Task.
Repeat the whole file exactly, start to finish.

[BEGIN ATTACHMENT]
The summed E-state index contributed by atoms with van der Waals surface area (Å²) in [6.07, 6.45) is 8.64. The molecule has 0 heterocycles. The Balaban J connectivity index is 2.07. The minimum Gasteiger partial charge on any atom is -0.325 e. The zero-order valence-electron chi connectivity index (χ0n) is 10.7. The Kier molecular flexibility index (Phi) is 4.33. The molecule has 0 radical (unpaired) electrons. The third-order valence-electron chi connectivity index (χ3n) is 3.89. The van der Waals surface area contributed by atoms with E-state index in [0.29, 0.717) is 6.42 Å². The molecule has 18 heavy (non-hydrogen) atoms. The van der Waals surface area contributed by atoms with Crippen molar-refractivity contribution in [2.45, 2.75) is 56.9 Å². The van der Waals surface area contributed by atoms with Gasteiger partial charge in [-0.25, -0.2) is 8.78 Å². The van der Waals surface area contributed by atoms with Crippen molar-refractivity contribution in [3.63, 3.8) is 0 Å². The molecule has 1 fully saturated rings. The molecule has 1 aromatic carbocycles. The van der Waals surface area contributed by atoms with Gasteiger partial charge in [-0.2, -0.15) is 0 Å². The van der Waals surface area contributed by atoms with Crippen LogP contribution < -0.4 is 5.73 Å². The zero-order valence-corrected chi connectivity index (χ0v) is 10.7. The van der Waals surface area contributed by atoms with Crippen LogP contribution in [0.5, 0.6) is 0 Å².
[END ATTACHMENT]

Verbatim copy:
The summed E-state index contributed by atoms with van der Waals surface area (Å²) in [6.07, 6.45) is 8.64. The molecule has 0 heterocycles. The Balaban J connectivity index is 2.07. The minimum Gasteiger partial charge on any atom is -0.325 e. The zero-order valence-electron chi connectivity index (χ0n) is 10.7. The Kier molecular flexibility index (Phi) is 4.33. The molecule has 0 radical (unpaired) electrons. The third-order valence-electron chi connectivity index (χ3n) is 3.89. The van der Waals surface area contributed by atoms with E-state index in [0.29, 0.717) is 6.42 Å². The molecule has 18 heavy (non-hydrogen) atoms. The van der Waals surface area contributed by atoms with Crippen molar-refractivity contribution in [2.45, 2.75) is 56.9 Å². The van der Waals surface area contributed by atoms with Gasteiger partial charge in [-0.25, -0.2) is 8.78 Å². The van der Waals surface area contributed by atoms with Crippen molar-refractivity contribution in [3.63, 3.8) is 0 Å². The molecule has 1 fully saturated rings. The molecule has 1 aromatic carbocycles. The van der Waals surface area contributed by atoms with Gasteiger partial charge in [-0.2, -0.15) is 0 Å². The van der Waals surface area contributed by atoms with Crippen LogP contribution < -0.4 is 5.73 Å². The zero-order valence-corrected chi connectivity index (χ0v) is 10.7. The van der Waals surface area contributed by atoms with Crippen LogP contribution in [0.5, 0.6) is 0 Å².